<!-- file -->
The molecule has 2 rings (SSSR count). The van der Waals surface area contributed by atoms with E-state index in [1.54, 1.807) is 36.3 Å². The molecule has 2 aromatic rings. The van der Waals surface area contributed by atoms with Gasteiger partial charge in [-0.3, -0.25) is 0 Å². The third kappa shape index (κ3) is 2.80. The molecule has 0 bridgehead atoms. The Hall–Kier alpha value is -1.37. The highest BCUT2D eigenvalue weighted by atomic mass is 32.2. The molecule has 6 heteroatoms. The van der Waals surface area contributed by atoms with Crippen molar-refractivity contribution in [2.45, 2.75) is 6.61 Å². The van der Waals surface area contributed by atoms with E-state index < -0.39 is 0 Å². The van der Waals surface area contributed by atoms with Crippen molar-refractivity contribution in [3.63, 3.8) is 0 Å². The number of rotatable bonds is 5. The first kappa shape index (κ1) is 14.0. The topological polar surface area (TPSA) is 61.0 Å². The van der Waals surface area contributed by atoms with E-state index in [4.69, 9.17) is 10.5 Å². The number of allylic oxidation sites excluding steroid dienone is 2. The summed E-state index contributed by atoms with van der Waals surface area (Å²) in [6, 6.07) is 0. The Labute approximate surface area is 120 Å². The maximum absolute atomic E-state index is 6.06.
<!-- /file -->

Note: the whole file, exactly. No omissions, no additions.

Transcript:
The molecule has 2 rings (SSSR count). The van der Waals surface area contributed by atoms with E-state index in [1.54, 1.807) is 36.3 Å². The molecule has 2 aromatic rings. The van der Waals surface area contributed by atoms with Gasteiger partial charge in [-0.3, -0.25) is 0 Å². The third kappa shape index (κ3) is 2.80. The molecule has 0 bridgehead atoms. The Hall–Kier alpha value is -1.37. The highest BCUT2D eigenvalue weighted by atomic mass is 32.2. The molecule has 6 heteroatoms. The van der Waals surface area contributed by atoms with Crippen molar-refractivity contribution in [2.45, 2.75) is 6.61 Å². The van der Waals surface area contributed by atoms with E-state index < -0.39 is 0 Å². The van der Waals surface area contributed by atoms with Crippen molar-refractivity contribution in [3.63, 3.8) is 0 Å². The number of rotatable bonds is 5. The first kappa shape index (κ1) is 14.0. The topological polar surface area (TPSA) is 61.0 Å². The van der Waals surface area contributed by atoms with E-state index in [4.69, 9.17) is 10.5 Å². The number of allylic oxidation sites excluding steroid dienone is 2. The summed E-state index contributed by atoms with van der Waals surface area (Å²) in [6, 6.07) is 0. The Labute approximate surface area is 120 Å². The maximum absolute atomic E-state index is 6.06.